South Africa: RSA highlights the sustainability of blueberries

Despite the above, the lower availability of some products that leave the country for sale and the bonds provided by the State have generated greater domestic demand for products that were previously exported.

South African blueberry growers are stepping up their promotional push in Germany by highlighting their fruit's quality and sustainability credentials.

The country expects to ship some 3.000 tonnes to Germany this season, and although this only represents a small volume of the country's exports to the EU, there are long-term ambitions to increase its market share.

Berries ZA highlighted how South Africa's advantageous location makes it an attractive option for retail buyers looking to source fruit with a smaller air and sea footprint.

Additionally, a number of on-farm sustainability initiatives mean that South African blueberries are "the ideal choice for the modern, conscientious consumer."

Blueberries have gained popularity in recent years, with buyers drawn to them for their flavor, convenience, and healthful qualities.

"There are amazing varieties coming out of South Africa," said Elzette Schutte, manager of the industry association Berries South Africa (Berries ZA). “They are a good size, the quality is exceptional and they have a lovely sweet taste. The climate makes the fruit very consistent, so consumers get the same quality experience every time."

South African exporters believe they have so far not fully harnessed the potential of the German market, but seek to rectify that through trade media and digital and print advertising, highlighting South Africa's "beautiful fruit and exceptional taste credentials".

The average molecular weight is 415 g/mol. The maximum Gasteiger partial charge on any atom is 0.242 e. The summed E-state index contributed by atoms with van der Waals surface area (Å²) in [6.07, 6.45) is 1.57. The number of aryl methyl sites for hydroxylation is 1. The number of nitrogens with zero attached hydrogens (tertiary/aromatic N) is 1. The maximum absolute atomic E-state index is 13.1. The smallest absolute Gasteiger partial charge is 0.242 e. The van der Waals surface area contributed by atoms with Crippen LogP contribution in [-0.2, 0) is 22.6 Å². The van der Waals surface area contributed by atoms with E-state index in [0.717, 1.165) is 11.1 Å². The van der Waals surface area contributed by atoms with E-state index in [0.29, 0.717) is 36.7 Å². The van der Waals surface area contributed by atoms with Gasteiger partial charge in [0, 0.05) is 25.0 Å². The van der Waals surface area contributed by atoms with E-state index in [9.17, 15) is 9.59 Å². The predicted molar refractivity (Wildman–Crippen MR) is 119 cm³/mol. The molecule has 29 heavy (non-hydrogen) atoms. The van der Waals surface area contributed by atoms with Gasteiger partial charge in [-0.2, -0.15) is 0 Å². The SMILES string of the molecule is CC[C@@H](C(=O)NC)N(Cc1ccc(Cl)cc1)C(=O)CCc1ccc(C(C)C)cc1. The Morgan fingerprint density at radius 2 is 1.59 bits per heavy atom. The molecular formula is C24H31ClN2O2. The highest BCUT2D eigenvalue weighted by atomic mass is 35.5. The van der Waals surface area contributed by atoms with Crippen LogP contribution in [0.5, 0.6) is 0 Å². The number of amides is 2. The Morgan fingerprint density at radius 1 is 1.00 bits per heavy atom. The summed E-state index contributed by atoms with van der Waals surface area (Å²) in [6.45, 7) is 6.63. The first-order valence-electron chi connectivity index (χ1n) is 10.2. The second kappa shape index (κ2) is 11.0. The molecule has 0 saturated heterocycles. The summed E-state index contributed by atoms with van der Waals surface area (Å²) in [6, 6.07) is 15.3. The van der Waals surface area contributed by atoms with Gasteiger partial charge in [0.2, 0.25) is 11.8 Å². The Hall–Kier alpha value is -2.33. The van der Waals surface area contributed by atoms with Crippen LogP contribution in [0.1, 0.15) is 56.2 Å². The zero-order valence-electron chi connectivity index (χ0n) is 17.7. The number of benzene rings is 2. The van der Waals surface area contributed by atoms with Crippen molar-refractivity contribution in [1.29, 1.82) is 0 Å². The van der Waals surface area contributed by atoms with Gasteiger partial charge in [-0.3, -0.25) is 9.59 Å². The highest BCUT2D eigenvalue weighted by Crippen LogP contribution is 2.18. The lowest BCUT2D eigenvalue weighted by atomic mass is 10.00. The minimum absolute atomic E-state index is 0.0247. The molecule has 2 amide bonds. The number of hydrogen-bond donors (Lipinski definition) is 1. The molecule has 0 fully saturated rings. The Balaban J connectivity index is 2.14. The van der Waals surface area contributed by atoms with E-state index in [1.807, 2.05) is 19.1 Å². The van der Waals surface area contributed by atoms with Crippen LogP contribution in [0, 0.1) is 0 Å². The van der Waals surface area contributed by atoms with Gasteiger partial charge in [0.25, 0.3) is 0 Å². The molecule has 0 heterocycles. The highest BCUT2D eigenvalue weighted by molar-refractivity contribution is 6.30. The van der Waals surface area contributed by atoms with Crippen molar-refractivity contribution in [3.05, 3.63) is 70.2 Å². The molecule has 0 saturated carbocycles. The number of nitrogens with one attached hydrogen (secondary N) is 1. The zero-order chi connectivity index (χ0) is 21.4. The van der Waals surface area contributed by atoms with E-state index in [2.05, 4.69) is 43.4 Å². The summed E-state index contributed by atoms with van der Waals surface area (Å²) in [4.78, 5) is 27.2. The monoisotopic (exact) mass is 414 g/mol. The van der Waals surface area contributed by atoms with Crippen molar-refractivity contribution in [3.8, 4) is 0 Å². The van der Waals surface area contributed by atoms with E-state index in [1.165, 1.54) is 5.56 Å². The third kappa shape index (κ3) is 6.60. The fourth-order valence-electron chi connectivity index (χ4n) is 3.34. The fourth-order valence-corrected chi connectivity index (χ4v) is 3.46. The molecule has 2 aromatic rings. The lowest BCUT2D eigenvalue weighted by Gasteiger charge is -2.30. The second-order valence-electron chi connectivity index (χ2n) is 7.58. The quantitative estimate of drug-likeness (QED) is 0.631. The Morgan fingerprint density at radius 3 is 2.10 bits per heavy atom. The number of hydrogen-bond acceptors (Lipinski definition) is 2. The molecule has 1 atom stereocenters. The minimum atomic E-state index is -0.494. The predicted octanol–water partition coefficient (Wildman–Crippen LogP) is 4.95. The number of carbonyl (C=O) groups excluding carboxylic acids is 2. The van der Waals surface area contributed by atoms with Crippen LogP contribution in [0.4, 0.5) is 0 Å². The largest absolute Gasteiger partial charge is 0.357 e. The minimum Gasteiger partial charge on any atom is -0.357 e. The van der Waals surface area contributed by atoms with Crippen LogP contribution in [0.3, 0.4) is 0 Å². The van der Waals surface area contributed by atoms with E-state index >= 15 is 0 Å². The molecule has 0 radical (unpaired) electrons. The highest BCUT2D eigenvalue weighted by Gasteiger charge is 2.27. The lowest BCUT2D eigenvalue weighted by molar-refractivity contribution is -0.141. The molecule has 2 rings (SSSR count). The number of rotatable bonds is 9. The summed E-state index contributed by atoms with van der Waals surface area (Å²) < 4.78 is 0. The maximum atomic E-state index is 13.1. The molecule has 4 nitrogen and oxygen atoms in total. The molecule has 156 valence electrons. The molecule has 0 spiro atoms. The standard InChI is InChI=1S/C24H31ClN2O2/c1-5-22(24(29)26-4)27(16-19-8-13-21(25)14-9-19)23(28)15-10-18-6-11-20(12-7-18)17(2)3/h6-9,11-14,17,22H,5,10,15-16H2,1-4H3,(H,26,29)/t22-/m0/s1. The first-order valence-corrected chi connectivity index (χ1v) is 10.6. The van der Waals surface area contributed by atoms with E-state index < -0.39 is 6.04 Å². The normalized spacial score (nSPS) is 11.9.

The campaign will be visible throughout the season and in the run-up to Fruit Logistica, where Berries ZA will be available to meet key industry contacts and develop new relationships.

This comes as a sustainability push on South African blueberry farms that addresses consumers' desire for fruit produced in a socially and environmentally conscious way.

Producers have signed up to the UN Sustainable Development Goals and a number of projects are being carried out on all farms, including the use of renewable energy, reforestation strategies, biodiversity growth and the implementation of detailed programs waste reduction and recycling.

On the social side, a number of projects are being carried out to improve the lives of local farming communities.

These include the Ernita Sewing company, which provides sanitary products for women and girls who do not have access to them; on-site nurses at 13 production facilities to help create better physical and emotional well-being; support to schools through financial contributions and kitchen construction projects; and the OZblu Academy, which provides educational opportunities both in person and online.

Many individual providers pioneer their own projects as part of their social enterprise commitments.

“We run multi-farm projects in collaboration with retailers and growers themselves, with the goal of improving and supporting the communities where farmworkers come from,” explained Stefan Viljoen, sales manager at BerryWorld SA. “This includes the construction and maintenance of daycare centers, the construction of a library, the improvement of dining rooms and rest areas, and the support of educational and medical initiatives.”

All these initiatives are linked to the general objective of the industry to produce quality products in harmony with the environment and its people.

"Sustainability is no longer about doing less harm, it's about doing more good," Schutte concluded. “These projects have a positive impact on the lives of the people on the farm, in addition to improving the environmental and social impact of the fruit that is grown.

"We know that these issues are important to German consumers, who can rest assured that when they buy and consume delicious South African blueberries, they are choosing fruit that has been produced with the greatest care and attention."

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